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Telefónica Viewpoint on Cloud Computing

Submitted by on 09 Mar 2012 – 15:49

Telefonica Viewpoint on Cloud ComputingBy Tomás Calvo Gómez, Head of Cloud Advisory TeamGlobal Cloud Services & Strategy, Telefónica Digital

“If SMEs could access computing power over the web, they would no longer need to buy and maintain technologies or IT applications and services. Such web based services, called ‘Cloud Computing’, are the medicine needed for our credit squeezed economy” Viviane Reding [1]

Being one of the hottest topics in ICT, there are thousands of analyst reports, books and brochures written about Cloud Computing and its benefits. It could be tempting to regard it as just a new cool technology hyped by the specialized media. But behind all that buzz there is a huge potential for change for the whole society. Cloud Computing could be a real engine of growth for Europe. It is estimated that more than 300,000 new SMEs[2] and up to 2.4 millions of new jobs[3] could be created thanks to productivity improvements and new business opportunities.

First of all, Cloud Computing is about consuming applications, computing and storage resources through the network on an on-demand basis. Service providers build and maintain all the necessary infrastructure. Consumers – typically enterprises – are thus freed from the burden of the basic design and care of complex computer systems, concentrating only in the execution of their own business. Since they are paying only for the computing power they need, they are more flexible and efficient. This can be considered as a tipping point in the evolution of IT outsourcing, powered by three key forces: new technologies that allow “virtual” computers to run on any provider’s equipment, an almost universal network to move around these “virtual” computers, and new pay-per-use business models. It is a very similar revolution to the standardization of electric generation and distribution, when factories stopped building their own power plants.

For established corporations, with their own datacenters, Cloud Computing is a useful complement for growth and evolution. But for new enterprises, the crucial upfront investment in technology to support their operations is removed. Starting from scratch, they can grow from nil to millions of customers in a very short span of time thanks to the scalability – in price and performance – offered by Cloud Computing. Effectively, barriers of entry for virtually every type of business are lowered, as long as it is connected to the Internet.

Leveraging on Cloud Computing hundreds of new startup companies are being created with the goal to change the way people communicate and share information. This is especially visible in North America, where more than half of the global Cloud market is consumed[4], but in Europe new exciting ways to take advantage of this technology are also found. Just as an example, Cloud Computing is a natural fit for the implementation of the Open Data policy encouraged by the European Commission. With no investment in advance, attractive pricing and unlimited capacity, it is a natural choice for Public Administrations to store and publish all their internal data for reuse, making it possible to reach the full benefits of this initiative that could be valued up to 180 billions of euros[5].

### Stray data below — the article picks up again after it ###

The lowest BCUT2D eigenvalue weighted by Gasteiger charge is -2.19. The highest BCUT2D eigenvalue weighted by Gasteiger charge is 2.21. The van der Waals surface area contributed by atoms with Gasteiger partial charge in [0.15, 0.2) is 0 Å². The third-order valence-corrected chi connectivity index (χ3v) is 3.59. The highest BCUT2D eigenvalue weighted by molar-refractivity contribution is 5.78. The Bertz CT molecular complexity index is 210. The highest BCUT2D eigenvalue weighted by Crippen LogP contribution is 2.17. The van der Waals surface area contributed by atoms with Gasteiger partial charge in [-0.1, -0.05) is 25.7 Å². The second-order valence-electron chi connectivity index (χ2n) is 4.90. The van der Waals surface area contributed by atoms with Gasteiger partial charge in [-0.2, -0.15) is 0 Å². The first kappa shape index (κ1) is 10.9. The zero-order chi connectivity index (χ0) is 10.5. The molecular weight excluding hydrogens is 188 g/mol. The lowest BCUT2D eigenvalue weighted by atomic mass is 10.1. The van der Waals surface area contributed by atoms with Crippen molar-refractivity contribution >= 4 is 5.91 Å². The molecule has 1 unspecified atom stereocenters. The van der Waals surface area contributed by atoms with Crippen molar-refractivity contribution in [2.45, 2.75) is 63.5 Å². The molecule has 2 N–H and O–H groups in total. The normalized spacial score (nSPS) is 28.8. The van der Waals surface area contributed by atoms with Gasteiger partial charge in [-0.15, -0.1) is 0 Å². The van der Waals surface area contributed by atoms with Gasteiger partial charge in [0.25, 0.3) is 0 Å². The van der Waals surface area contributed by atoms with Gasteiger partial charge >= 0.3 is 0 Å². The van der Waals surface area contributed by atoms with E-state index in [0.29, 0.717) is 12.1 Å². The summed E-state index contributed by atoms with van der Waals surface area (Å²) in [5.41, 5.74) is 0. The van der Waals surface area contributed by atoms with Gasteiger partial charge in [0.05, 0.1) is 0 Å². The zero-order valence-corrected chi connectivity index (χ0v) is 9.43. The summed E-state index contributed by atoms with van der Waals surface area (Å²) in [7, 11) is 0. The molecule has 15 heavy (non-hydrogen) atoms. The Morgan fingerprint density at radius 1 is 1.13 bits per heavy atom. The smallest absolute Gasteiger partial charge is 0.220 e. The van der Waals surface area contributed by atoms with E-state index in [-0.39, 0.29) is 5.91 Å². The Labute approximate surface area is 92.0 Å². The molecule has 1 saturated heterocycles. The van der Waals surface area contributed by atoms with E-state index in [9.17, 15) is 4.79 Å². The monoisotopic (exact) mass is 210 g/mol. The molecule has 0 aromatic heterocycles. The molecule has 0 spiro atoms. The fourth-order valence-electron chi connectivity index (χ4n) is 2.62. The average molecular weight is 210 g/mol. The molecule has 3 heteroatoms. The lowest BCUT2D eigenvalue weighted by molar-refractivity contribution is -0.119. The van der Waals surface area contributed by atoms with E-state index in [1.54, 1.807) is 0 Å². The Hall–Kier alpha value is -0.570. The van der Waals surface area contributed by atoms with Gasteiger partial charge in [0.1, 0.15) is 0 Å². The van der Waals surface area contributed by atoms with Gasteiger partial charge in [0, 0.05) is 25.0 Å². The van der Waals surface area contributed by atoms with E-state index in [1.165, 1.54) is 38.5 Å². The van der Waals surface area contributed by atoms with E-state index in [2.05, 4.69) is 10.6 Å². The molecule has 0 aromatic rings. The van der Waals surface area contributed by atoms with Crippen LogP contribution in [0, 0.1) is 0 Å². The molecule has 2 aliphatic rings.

But technology alone is not a magic silver bullet. With Cloud Computing, data and applications are delocalized on the internet, with the ability to move transparently from one place to another and accessed from anywhere. This is effectively a digital borderless world where, in many cases, it is difficult to assess even which is the applicable law. A clear, practical and forward looking legal framework is needed for protecting users’ rights and business interests. The European Commission has already taken many steps in this direction and is currently tackling important reforms on the digital single market and the data protection legal framework. Our experience as a telecommunications service provider has shown that engaging user privacy in a transparent and fair way can only be beneficial as it generates trust. But it is also very important that the right balance between individual privacy and business friendly rules is achieved, so that many of the Cloud Computing benefits are not kept away from European citizens and companies, especially SMEs. Service providers need a true level playing field and a homogeneous framework across the Europe Union to operate with economies of scale enough to foster innovation and promote massive adoption.

Society is getting more and better connected thanks to Cloud Computing, the general availability of fixed and mobile broadband, and the wide adoption of new personal computing devices, such as smartphones and tablets. Leveraging on the intersection of all these trends and our experience, Telefónica is actively bringing these technologies to the market through Telefónica Digital, the global business division for Cloud Computing and other new digital services. We are firmly committed to work with European institutions as the common goal of making Europe cloud-active, for growth and innovation, goes hand in hand with a cloud-friendly regulatory environment.

[1] “Europe’s Fast Track to Economic Recovery” The Ludwig Erhard Lecture. Lisbon Council, Brussels, 9 July 2009

[2] “The Economic Consequences of the Diffusion of Cloud Computing”. Etro, Federico. The Global Information Technology Report 2009-2010, World Economic Forum, 2010

[3] “The Cloud Dividend”. Centre for Economics and Business Research. Dec 2010.

[4] “Forecast: Public Cloud Services, Worldwide and Regions, Industry Sectors, 2010-2015”. Gartner Group, 2011 Update

[5] “Review of Recent Studies on PSI Re-use and Related Market Developments”. Graham Vickery. Information Economics. Paris. 2011